By Heather Callaghan, Editor
Recently, investment banker David S. Levin was given the platform of CNBC Africa to tell African readers why GMOs are a wonderful thing that they should accept post haste. His piece is a “A New York investor’s view of Africa and other emerging economies.”
As you read the following quote from it, tell me what you think the intended age of his target audience was when as he was writing the op-ed – three years old? Five?:
I’ve always loved a really good magic trick. The kind that makes you think to yourself, “there’s no way he did that…” A few years ago, I went to one of those over-the-top, magic shows in Las Vegas while I was on vacation. During the performance, the magician did this trick where he took a fluffy, white rabbit and put it into his black top hat. He showed the audience the inside of the hat first to prove that it was completely empty. Then, once the rabbit was inside, he put the hat on a table that was on-stage with him, waved his hands above it, mumbled some magical, mumbo jumbo, and then presto, one by one, proceeded to pull out ten or so beautiful, white doves.
How did he do that???
Well, in a lot of ways, that magic trick was kind of like what genetically modified organisms (GMOs) are to farming. Because GMOs are also magical. They’re transformative. And they work…
And here I always thought GMOs were nothing more than stark, cold hard science. Turns out, it’s a bunch of wibbly wobbly timey wimey magic stuff…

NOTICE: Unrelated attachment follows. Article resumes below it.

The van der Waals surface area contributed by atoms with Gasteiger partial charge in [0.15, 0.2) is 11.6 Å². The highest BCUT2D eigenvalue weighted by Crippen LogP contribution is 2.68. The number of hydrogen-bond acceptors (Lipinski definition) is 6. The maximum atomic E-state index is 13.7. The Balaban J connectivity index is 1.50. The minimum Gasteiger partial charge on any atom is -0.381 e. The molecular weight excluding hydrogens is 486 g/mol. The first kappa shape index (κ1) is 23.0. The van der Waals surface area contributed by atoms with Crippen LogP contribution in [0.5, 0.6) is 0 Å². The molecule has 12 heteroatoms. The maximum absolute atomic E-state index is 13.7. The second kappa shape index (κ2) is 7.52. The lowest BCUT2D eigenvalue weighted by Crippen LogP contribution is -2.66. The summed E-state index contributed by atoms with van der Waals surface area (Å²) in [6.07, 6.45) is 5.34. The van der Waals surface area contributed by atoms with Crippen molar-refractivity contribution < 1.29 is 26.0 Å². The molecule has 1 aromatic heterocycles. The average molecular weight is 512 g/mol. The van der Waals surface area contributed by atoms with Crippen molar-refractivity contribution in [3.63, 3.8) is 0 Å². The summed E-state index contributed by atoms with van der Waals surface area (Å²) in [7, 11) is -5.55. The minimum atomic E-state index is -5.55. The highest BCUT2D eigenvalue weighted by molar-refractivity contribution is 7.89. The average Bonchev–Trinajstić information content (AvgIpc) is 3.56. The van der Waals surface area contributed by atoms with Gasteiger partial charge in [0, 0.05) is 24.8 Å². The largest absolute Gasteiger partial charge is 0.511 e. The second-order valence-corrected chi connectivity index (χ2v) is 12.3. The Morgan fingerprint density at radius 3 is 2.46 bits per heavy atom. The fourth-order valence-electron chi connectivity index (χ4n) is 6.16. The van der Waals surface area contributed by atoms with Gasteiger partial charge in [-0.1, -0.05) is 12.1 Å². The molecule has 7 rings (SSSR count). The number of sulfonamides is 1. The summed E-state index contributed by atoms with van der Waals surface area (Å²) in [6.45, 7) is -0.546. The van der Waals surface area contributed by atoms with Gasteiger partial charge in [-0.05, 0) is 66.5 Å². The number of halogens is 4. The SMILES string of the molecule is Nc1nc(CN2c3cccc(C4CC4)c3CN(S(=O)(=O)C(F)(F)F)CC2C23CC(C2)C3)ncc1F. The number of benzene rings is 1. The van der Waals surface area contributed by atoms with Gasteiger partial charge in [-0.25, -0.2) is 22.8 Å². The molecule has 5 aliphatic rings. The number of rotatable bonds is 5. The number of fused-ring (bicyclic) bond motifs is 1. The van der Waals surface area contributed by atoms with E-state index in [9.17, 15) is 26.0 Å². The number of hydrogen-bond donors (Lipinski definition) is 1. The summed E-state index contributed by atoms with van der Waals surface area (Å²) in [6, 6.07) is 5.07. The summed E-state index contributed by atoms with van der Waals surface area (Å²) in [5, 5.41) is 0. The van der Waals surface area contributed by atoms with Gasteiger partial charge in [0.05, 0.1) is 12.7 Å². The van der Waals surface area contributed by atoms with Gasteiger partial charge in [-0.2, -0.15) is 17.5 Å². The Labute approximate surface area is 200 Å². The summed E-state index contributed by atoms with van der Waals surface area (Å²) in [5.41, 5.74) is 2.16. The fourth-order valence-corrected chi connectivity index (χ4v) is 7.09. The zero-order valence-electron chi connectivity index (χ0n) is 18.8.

Keeping his simplistic tone, Levin goes on to explain Africa’s food shortage issue and a world’s booming population as being a “bad combination.” 2.4 billion people by 2050 is “a lot of mouths to feed,” he tells the Africans. He insists that more drought conditions are inevitable and that the soil is damaged.
“In many ways, GMOs are like that magic trick from the show in Las Vegas. They make one bunny into ten white doves. Put simply, as it relates to Africa, they help to produce better performing crops in otherwise inhospitable and challenging environments,” he adds.
“[Africa’s] soil is hurting and its skies have been dry,” he says. But – “Science and GMOs are like the magic fairy dust that can give Africa, and much of the rest of the developing world, the ability to feed more of their people. ”
How many of you have got your fingers on “the race card” as we speak? Haven’t his stereotypes and condescension crossed the line? Dirt hurt, sky dry…
With his favorite tool, the broad-stroked brush, he paints the left as the entire opposition to GMOs and warns that “part of the problem” of presumably getting to that magic sweet stuff is “consumers [who are] poorly educated with respect to GMOs, and simply allow social media and negative media buzz to shape their thinking. ”
We’ll give him this, weather changes have always dashed the hopes and dreams of farmers since the beginning of human history. But that’s where actual cross-breeding, not genetic engineering, come in to play.
How is it that Chinese researchers have pulled off fertile, drought resistant crops without the help of a gene-gun and spliced e.coli? They have solved a historical and global problem without the threat of damaging the entire ecology through transgenic material known to absorb into the very weeds it was created to withstand. Could that be the real reason for superweeds, and not simply pesticide resistance?
Maybe Mr. Levin, with the help of some hand puppets, could explain to Africa that there are other, less ecologically damaging and more cost effective ways of feeding their nation. These options offer more yields and greater farmer independence. They require comparably smaller amounts of pesticides which are not sold by the same company offering the biotech seed.
Of course, these options are not publicly traded at this time, and some people may find those options less appealing. Or should I say “bad, bad, no, no” while waving my arms like an umpire at a softball little league game…